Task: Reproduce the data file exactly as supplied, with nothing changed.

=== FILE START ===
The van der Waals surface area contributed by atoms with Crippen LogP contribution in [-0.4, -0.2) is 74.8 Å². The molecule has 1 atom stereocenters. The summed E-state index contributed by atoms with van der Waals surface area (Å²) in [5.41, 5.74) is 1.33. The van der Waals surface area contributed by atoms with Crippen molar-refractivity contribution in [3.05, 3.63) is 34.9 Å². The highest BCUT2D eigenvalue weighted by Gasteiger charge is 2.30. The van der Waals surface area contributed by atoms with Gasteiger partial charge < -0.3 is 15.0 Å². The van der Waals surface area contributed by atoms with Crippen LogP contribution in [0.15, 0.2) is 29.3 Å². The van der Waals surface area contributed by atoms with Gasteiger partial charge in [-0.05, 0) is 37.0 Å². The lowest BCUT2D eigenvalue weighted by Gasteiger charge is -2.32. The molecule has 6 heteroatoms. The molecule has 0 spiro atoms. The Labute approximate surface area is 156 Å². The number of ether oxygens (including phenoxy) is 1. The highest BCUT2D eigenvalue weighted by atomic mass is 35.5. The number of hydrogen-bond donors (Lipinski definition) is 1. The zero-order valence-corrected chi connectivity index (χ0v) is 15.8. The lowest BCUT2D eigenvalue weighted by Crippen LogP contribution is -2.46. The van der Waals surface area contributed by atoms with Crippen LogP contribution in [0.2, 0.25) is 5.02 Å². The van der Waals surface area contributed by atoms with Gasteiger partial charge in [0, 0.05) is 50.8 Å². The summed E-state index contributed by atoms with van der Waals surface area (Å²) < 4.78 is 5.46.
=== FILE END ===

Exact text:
The van der Waals surface area contributed by atoms with Crippen LogP contribution in [-0.4, -0.2) is 74.8 Å². The molecule has 1 atom stereocenters. The summed E-state index contributed by atoms with van der Waals surface area (Å²) in [5.41, 5.74) is 1.33. The van der Waals surface area contributed by atoms with Crippen molar-refractivity contribution in [3.05, 3.63) is 34.9 Å². The highest BCUT2D eigenvalue weighted by Gasteiger charge is 2.30. The van der Waals surface area contributed by atoms with Gasteiger partial charge < -0.3 is 15.0 Å². The van der Waals surface area contributed by atoms with Crippen LogP contribution in [0.15, 0.2) is 29.3 Å². The van der Waals surface area contributed by atoms with Gasteiger partial charge in [-0.05, 0) is 37.0 Å². The lowest BCUT2D eigenvalue weighted by Gasteiger charge is -2.32. The molecule has 6 heteroatoms. The molecule has 0 spiro atoms. The Labute approximate surface area is 156 Å². The number of ether oxygens (including phenoxy) is 1. The highest BCUT2D eigenvalue weighted by atomic mass is 35.5. The number of hydrogen-bond donors (Lipinski definition) is 1. The zero-order valence-corrected chi connectivity index (χ0v) is 15.8. The lowest BCUT2D eigenvalue weighted by Crippen LogP contribution is -2.46. The van der Waals surface area contributed by atoms with Crippen LogP contribution in [0.2, 0.25) is 5.02 Å². The van der Waals surface area contributed by atoms with Gasteiger partial charge in [0, 0.05) is 50.8 Å². The summed E-state index contributed by atoms with van der Waals surface area (Å²) < 4.78 is 5.46.